Commentary

Can cannabis research save Pa’s struggling, post-industrial towns? | Monday Morning Coffee

April 22, 2019 7:00 am

The Carrie Furnaces. (Photo by George Corbin via Flickr Commons)

Good Monday Morning, Fellow Seekers.
We’ve been hearing a lot of arguments this year for legalizing recreational cannabis.

Criminal justice reformers see it as a way to end barriers to employment for users who have been pinched for enjoying the herb every now and again. Medical advocates see already legalized medical marijuana as a ticket to pain relief for any number of maladies. And then, of course, there’s the salutary benefit that legalized weed could have on the state’s bottom line.

And as our new friends at POSTINDUSTRIAL point out, there’s a chance that marijuana research could be an economic savior for such Pennsylvania towns as Farrell, Pa., in Mercer County, which is still trying to rebound from more than 30 years under state oversight.

More from POSTINDUSTRIAL:

“On the site of the former Sharon Steel Corp., FarmaceuticalRX has a cultivation center and laboratory as part of a sweeping plan to research cannabis. Company officials hope their effort will help rebuild the region and this slip of a town, which in February emerged from a state program for financially distressed municipalities after more than 30 years — longer than any other community in Pennsylvania.“’The whole model is to replace industries of the past with industries of the future,’ said Rebecca Myers, founder and CEO of FarmaceuticalRX.

“Myers said the company was thoughtful when it selected a location. “We are taking these old industrial buildings, and we are cleaning them and repurposing them into a state-of-the-art pharmaceutical business.”

Granted, the federal government still considers marijuana a controlled substance, but that hasn’t stopped “a burgeoning industry with a high cost of entry. In Pennsylvania, grower-processor license applications alone required proof of $2 million in capital and a $10,000 fee,” POSTINDUSTRIAL reports.

And if that means that such small communities as Farrell are elevated as a result of this booming industry, the community’s mayor says she’s just fine with it.

““It was time to come out,” three-term Mayor Olive McKeithan told the online news org. “Farrell has such a stigma and that stigma needed to be lifted.”

Our Stuff.
In this week’s edition of The Numbers Racket, we reveal how much you need to earn to afford a home in each of America’s large metro areas. And, as it turns out, Pittsburgh is a downright steal.
Stephen Caruso looks at an effort to undo the privatization of a bus rides program for Medicaid recipients.
Washington Bureau Chief Robin Bravender profiles U.S. Rep. Brendan Boyle, who achieved some Twitter notoriety the other week for trolling Trump White House aide Stephen Miller.
And in a story you won’t read anywhere else, an undocumented immigrant from Allentown tells his tale and calls on Congress to step up to protect the Dreamers.

On the Opinion side of the house, this unique mapping effort shows where air pollution hurts U.S. children the most.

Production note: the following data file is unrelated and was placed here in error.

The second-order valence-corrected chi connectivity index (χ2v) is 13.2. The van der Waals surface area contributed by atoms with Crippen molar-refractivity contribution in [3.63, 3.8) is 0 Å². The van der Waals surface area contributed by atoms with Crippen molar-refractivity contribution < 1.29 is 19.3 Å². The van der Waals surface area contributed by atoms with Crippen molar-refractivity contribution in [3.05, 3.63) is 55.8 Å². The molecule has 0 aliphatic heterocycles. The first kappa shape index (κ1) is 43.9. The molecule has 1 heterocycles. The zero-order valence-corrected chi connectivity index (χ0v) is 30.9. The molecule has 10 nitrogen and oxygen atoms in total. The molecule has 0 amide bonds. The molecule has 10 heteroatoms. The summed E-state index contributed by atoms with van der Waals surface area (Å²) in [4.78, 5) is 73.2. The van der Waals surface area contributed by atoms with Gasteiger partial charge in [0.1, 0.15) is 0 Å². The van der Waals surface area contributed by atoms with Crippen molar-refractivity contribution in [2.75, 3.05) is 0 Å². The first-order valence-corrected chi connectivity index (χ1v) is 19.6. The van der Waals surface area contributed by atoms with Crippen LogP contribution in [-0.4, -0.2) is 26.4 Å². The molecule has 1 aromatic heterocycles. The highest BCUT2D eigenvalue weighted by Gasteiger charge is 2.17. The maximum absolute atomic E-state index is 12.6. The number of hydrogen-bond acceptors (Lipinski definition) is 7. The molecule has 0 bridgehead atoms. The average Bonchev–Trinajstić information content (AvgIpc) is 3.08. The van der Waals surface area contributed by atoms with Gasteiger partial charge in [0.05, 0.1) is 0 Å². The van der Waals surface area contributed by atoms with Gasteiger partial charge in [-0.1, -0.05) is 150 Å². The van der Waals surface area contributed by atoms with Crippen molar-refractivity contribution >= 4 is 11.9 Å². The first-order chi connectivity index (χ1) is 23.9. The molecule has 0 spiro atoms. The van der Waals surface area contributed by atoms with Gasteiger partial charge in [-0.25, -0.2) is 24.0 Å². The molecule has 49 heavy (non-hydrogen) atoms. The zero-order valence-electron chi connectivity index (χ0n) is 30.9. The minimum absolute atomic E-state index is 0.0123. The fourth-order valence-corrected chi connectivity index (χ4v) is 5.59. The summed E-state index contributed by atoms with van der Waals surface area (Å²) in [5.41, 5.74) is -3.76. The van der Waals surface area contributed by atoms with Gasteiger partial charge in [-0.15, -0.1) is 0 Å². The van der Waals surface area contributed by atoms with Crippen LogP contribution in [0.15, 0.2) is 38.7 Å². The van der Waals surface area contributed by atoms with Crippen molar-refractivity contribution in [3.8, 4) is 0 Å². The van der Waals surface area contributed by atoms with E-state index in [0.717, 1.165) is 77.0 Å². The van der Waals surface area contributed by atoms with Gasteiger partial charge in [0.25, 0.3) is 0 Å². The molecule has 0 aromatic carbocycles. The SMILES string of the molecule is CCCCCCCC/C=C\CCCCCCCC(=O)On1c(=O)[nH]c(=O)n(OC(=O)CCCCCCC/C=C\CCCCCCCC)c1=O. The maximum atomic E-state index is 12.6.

Elsewhere.
The Inquirer has its voters guide to the 2019 Philly mayor and council primary races
Pennsylvania’s population is flattening out, but central Pennsylvania is a growth area, PennLive reports.
Pittsburgh’s young activists share their stories with the Post-Gazette.
Pittsburgh officials are working to preserve a historic mural in a tunnel under Bigelow Boulevard, The Tribune-Review reports.

Here’s your very dramatic #Pittsburgh Instagram of the Day:

https://www.instagram.com/p/BwhW_j6gye0/?utm_source=ig_web_copy_link

State officials are investigating the largest marijuana dispensary permit holder, The Morning Call reports.
Current Philly Mayor Jim Kenney is being criticized for ‘spurning a vendor’ with ties to former Mayor John Street and what that means for the cleanliness of City Hall, BillyPennreports.
Today is Earth Day 2019. The Incline has a guide to how Pittsburghers can celebrate it every day.
PoliticsPA has last week’s Winners & Losers in state politics.
Politico asks whether authenticity really needs to matter in our politics.
The U.S. House will get its say as the U.S. Supreme Court considers a citizenship question on the Census, Roll Call reports.

What Goes On.
The House and Senate are both out of voting session until April 29.
The House Democratic Policy Committee meets in Springfield Twp. for a 2 p.m. hearing.

WolfWatch.
Gov. Tom Wolf 
and First Lady Frances Wolf hold an Earth Day observance at the Governor’s Residence on Second Street. The event runs from 10 a.m. to 12 p.m.

Heavy Rotation.
Here’s one from Bibio, it’s ‘A tout a l’Heure.’

Monday’s Gratuitous Hockey Link.
Boston got past Toronto 4-2 on Sunday, tying their Eastern Conference playoff series.

And now you’re up to date.

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John L. Micek
John L. Micek

A 3-decade veteran of the news business, John L. Micek is the Pennsylvania Capital-Star's Editor-in-Chief. An award-winning political reporter, Micek’s career has taken him from small town meetings and Chicago City Hall to Congress and the Pennsylvania Capitol. His weekly column on U.S. politics is syndicated to 800 newspapers nationwide by Cagle Syndicate. He also contributes commentary and analysis to broadcast outlets in the U.S., Canada and the U.K. Micek’s first novel, “Ordinary Angels,” was released in 2019 by Sunbury Press.

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